The Center for Awareness of Sexual Assault officially was established last week to address issues of sexual assault on campus.
CASA came out of the Sexual Assault Task Force, the predecessor of CASA, which started meeting last fall to talk about sexual assault issues and programs on campus, said Susan Turell, director of CASA.
The task force saw several gaps in the services provided in the community and on campus, and created CASA to fill those gaps, she said.
The center hopes to offer a central organization for students to turn to when they have concerns about sexual assault or have suffered from assault themselves, said Turell. Turell also is the women’s studies coordinator and an associate professor of psychology.
The CASA central office, which will be located in Brewer Hall 55, is not only meant for survivors but for anyone with questions or concerns about sexual assault, such as parents and friends of sexual assault victims, she said. The center will open near the end of October.
“Most of us know people who have been raped, even though we don’t know that (we know),” Turell said. “(We’re) trying to change the campus climate so that victims (and) survivors know that they will be believed and not blamed,” she said.
To achieve a more sympathetic campus climate, CASA also will focus on providing educational programs like “He Said, She Said,” which the center sponsored.
The program, which took place Sept. 4, featured speakers who shared their experiences with sexual assault.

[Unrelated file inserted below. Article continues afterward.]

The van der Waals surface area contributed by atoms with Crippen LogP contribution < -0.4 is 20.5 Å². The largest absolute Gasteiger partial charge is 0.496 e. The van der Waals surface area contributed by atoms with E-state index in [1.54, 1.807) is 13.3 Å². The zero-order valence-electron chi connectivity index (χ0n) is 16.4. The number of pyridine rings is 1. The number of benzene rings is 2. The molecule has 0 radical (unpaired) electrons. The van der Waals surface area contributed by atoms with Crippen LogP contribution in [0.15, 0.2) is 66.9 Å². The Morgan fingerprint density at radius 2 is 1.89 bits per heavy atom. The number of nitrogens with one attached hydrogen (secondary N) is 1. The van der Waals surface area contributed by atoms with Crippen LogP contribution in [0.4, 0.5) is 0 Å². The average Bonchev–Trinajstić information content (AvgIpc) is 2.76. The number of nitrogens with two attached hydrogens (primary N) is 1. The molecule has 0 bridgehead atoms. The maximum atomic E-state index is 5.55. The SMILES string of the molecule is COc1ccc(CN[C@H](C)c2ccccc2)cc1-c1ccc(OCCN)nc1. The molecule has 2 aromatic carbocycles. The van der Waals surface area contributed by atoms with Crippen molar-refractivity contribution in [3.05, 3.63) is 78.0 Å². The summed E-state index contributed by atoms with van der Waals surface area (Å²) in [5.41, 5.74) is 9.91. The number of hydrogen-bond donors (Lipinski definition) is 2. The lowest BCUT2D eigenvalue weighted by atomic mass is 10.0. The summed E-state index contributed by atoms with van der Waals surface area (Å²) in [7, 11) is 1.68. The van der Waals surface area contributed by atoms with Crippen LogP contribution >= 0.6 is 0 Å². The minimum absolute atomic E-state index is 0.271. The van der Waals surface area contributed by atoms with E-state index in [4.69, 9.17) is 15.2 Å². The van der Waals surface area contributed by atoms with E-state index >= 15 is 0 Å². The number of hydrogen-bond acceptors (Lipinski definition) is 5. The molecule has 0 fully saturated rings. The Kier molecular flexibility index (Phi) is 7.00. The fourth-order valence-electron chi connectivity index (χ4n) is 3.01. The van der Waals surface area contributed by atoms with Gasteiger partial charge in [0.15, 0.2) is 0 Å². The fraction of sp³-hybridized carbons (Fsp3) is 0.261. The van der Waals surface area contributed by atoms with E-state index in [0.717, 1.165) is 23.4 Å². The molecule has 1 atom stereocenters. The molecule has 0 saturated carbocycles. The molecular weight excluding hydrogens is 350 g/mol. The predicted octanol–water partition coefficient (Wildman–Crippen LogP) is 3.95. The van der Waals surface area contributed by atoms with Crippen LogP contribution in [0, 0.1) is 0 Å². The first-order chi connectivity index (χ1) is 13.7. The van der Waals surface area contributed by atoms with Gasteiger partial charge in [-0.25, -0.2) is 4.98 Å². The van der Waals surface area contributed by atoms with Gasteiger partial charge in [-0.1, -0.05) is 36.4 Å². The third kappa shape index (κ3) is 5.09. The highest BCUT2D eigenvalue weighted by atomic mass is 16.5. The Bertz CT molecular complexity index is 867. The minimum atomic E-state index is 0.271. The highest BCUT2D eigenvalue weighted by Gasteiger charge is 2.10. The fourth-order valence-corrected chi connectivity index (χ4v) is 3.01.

“I thought the program was well worth it,” said freshman Chad Westerberg, who attended the program for his freshman experience class.
The program was good for students because it makes them aware of issues they may not have been concerned about, he said, adding that CASA is a good idea for Eau Claire.
“I think (CASA) would just basically let the students know that sexual assault is something that happens on our campus,” senior Cassie Lubich said.
CASA is composed of people representing all aspects of university life from university-run organizations like Housing and Residence Life, University Police, various student organizations like Promoting Awareness, Victim Empowerment and individual students who are concerned with sexual assault issues, Turell said.
An employee from the Family Support Center in Chippewa Falls will manage the CASA office, which will be up and running by the end of October.
The Family Support Center, an agency providing sexual assault and domestic abuse services, received a Victim of Crime Act grant of about $45,000 to hire the employee, Turell said.
The employee has not been chosen yet, she said, but that person will be in charge of training volunteers and creating educational programs about sexual assault.
Student groups concerned with sexual assault issues hope to work with the employee to create their own sexual assault awareness programs or improve their existing programs, said Lubich, the president of PAVE.
“We’re hoping that the representative from CASA will be able to help us with our programs,” she said. “(We’re) hoping to get together with her to do some more programs about what to do if you’ve been assaulted.”
Turell said CASA plans to begin training volunteers in a preliminary training session that all students are welcome to attend on Oct. 21.
Volunteers will be trained as emergency responders in a sexual assault situation and trained to answer a 24-hour crisis line that will be in place when CASA is fully operational, she said.
“We’re trying to create something … geared toward the students’ needs and university’s needs,” Turell said.